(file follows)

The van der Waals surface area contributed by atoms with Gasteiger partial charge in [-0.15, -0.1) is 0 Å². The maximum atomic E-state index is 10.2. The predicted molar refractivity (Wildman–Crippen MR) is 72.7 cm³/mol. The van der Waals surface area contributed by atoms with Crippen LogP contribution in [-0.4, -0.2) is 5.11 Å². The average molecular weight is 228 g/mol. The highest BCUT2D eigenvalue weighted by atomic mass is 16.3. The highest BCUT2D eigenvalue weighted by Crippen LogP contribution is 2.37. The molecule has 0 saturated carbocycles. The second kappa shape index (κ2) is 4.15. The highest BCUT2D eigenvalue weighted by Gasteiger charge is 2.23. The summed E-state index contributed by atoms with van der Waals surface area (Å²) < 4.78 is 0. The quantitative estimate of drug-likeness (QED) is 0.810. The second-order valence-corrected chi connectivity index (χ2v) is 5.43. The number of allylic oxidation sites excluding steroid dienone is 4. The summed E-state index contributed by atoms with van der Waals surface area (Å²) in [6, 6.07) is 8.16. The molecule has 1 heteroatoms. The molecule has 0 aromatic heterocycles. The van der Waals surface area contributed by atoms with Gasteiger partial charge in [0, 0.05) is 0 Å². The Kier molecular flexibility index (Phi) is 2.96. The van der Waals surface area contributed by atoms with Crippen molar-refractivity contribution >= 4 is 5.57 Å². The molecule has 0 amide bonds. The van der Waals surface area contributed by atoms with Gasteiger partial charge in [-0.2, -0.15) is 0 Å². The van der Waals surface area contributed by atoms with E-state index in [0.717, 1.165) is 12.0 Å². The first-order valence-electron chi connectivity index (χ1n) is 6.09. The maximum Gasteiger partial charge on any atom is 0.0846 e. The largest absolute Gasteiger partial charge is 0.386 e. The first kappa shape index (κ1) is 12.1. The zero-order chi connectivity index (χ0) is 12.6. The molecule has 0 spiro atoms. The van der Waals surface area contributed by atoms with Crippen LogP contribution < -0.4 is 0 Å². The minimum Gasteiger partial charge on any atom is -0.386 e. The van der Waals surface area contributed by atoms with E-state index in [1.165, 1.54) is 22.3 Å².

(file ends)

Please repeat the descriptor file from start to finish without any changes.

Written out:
The van der Waals surface area contributed by atoms with Gasteiger partial charge in [-0.15, -0.1) is 0 Å². The maximum atomic E-state index is 10.2. The predicted molar refractivity (Wildman–Crippen MR) is 72.7 cm³/mol. The van der Waals surface area contributed by atoms with Crippen LogP contribution in [-0.4, -0.2) is 5.11 Å². The average molecular weight is 228 g/mol. The highest BCUT2D eigenvalue weighted by atomic mass is 16.3. The highest BCUT2D eigenvalue weighted by Crippen LogP contribution is 2.37. The molecule has 0 saturated carbocycles. The second kappa shape index (κ2) is 4.15. The highest BCUT2D eigenvalue weighted by Gasteiger charge is 2.23. The summed E-state index contributed by atoms with van der Waals surface area (Å²) < 4.78 is 0. The quantitative estimate of drug-likeness (QED) is 0.810. The second-order valence-corrected chi connectivity index (χ2v) is 5.43. The number of allylic oxidation sites excluding steroid dienone is 4. The summed E-state index contributed by atoms with van der Waals surface area (Å²) in [6, 6.07) is 8.16. The molecule has 1 heteroatoms. The molecule has 0 aromatic heterocycles. The van der Waals surface area contributed by atoms with Gasteiger partial charge in [0, 0.05) is 0 Å². The Kier molecular flexibility index (Phi) is 2.96. The van der Waals surface area contributed by atoms with Crippen molar-refractivity contribution >= 4 is 5.57 Å². The molecule has 0 amide bonds. The van der Waals surface area contributed by atoms with Gasteiger partial charge in [-0.2, -0.15) is 0 Å². The van der Waals surface area contributed by atoms with E-state index in [0.717, 1.165) is 12.0 Å². The first-order valence-electron chi connectivity index (χ1n) is 6.09. The maximum Gasteiger partial charge on any atom is 0.0846 e. The largest absolute Gasteiger partial charge is 0.386 e. The first kappa shape index (κ1) is 12.1. The zero-order chi connectivity index (χ0) is 12.6. The molecule has 0 spiro atoms. The van der Waals surface area contributed by atoms with Crippen LogP contribution < -0.4 is 0 Å². The minimum Gasteiger partial charge on any atom is -0.386 e. The van der Waals surface area contributed by atoms with E-state index in [1.165, 1.54) is 22.3 Å².